Sunday, April 10, 2011

How I Became A Destroyer

Here is the rough draft  the beginning of a short story submitted to me by Eric Rodriguez. The story is called "How I Became A Destroyer."

Veins are in the hedgerow bordering the blankness of his house – he thought, at last piecing together a memory of the previous summer, at the age of seven; seven, a magic number. Seven, a sexual number, and jumping to six, or seventeen. But, before seventeen, he is eight years old at the bay window of his childhood home in the green outlets of his empty green town, looking out.
At the bay window, in the back of his house when he was seven and named Seth, he watched a ghost of a boy, naked, caught in sunlight by the hedgerow bordering the backyard. This boy, a ghost or walking birch, all milk and erect at the bush, about nine or so. It is noon, and boys look youngest at that time – perhaps this was an older man naked in the yard, beckoning, and Seth liked this thought too. But, this ghost boy, about nine or so, eludes time altogether, and stands erect at the bush in the yard of Seth’s childhood home. This was one day, for one moment, of the summer at seven.
Seth is eight, and at the bay windowsill, still, gazing at the hulking roots of the hedgerow, like curving cocks fucking the rich soil. Veins are in the soil, then – veins, gateways to his growing up, to his bathing in the waters of another boy. He had a brow full of anticipation. A boy, sweaty, would come along to his backyard and they would mix sweat. They would beat brows. Disperse in sun-filled cornfields – two boys caught in stalks.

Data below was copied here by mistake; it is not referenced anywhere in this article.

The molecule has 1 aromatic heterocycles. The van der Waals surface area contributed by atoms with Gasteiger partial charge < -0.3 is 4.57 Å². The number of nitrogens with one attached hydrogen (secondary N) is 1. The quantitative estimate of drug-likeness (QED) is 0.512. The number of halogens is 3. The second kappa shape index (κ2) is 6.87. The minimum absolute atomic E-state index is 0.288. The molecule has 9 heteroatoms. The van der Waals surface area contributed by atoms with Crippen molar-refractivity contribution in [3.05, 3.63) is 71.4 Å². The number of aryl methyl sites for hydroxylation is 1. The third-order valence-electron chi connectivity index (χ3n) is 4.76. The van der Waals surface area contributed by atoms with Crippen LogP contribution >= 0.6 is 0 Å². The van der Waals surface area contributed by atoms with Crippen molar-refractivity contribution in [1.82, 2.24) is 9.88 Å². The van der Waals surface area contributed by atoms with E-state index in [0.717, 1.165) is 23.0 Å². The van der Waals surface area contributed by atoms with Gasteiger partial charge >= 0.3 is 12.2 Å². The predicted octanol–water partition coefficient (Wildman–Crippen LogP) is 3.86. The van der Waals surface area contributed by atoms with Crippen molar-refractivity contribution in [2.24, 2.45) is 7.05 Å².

Each morning Seth would behold an image of Hatshepsut and breathe out a prayerful of glossolalia. His boy would be sent forth by Hatshepsut, mother pharaoh. His dream boy would be sent to him by Hatshepsut, the stately elm tree in the backyard. Seth decided that if he were to invoke the gods, they must be living ones. Hatshepsut was the pharaoh become goddess, an elm tree in his backyard. In return of his morning songs she thought beautiful, she’d send him a boy from the milk of the clouds.
Seth is eight years old, in cut off shorts and shirtless, waiting for his boy at the bay window of his childhood home. In seven minutes his boy will appear at the hedgerow. Seth does not know this.
This is the dream of a boy living nowhere, America. A boy will come from an elm. He will come in flooding like the Nile. Every boy in America who dreams will dream of another boy, flooding in like the Nile. Every boy dreams of the Nile.
Seth realizes he must bleed the veins in the soil onto Hatshepsut’s trunk for his boy to come. “shem, shim’lau, sheh’lau.” Seth thinks Hatshepsut likes words that start with the ‘shh’ sound. Seth walks, unshod feet and unshod chest, from the back door to the hedgerow. He walks to the cocks, ridged and twisting into rich soil, and kneels, tracing a finger along fiber. There are veins in the ground pumping red into the expanse under his house. The red brings the Nile. All gods are suffused in the rivulets spuming from a yearly promise. All boys, like Seth, want the Nile pouring down their necks, running down the smalls of their backs, licking the canals between their cheeks.
He will exhume a heart from the soil for Hatshepsut, his great mother goddess – the elm tree.

Here is the poem:

How I Became a Destroyer

He is piecing together the memory
Of a ghost boy,
The red Nile running from his veins.

The blankness of the boy he thought beautiful.
The boy from the milk of the clouds.
Naked, caught in the sunlight.
Tracing a finger along
His curving chest.
This is the dream of a boy.

All boys who dream of another boy
Want be caught in his flood,
The twisting and growing of his back.
All milk and dreams, he stands
Naked, sweaty and beckoning,
Erect at the bush.

Waiting for his boy.
His dream boy,
His childhood dream,
In cutoff shorts and shirtless.
His veins pumping and flooding
With sexual anticipation.

The red Nile pouring down his neck,
He must bleed into the soil,
For his heart to bath in the waters of another boy.

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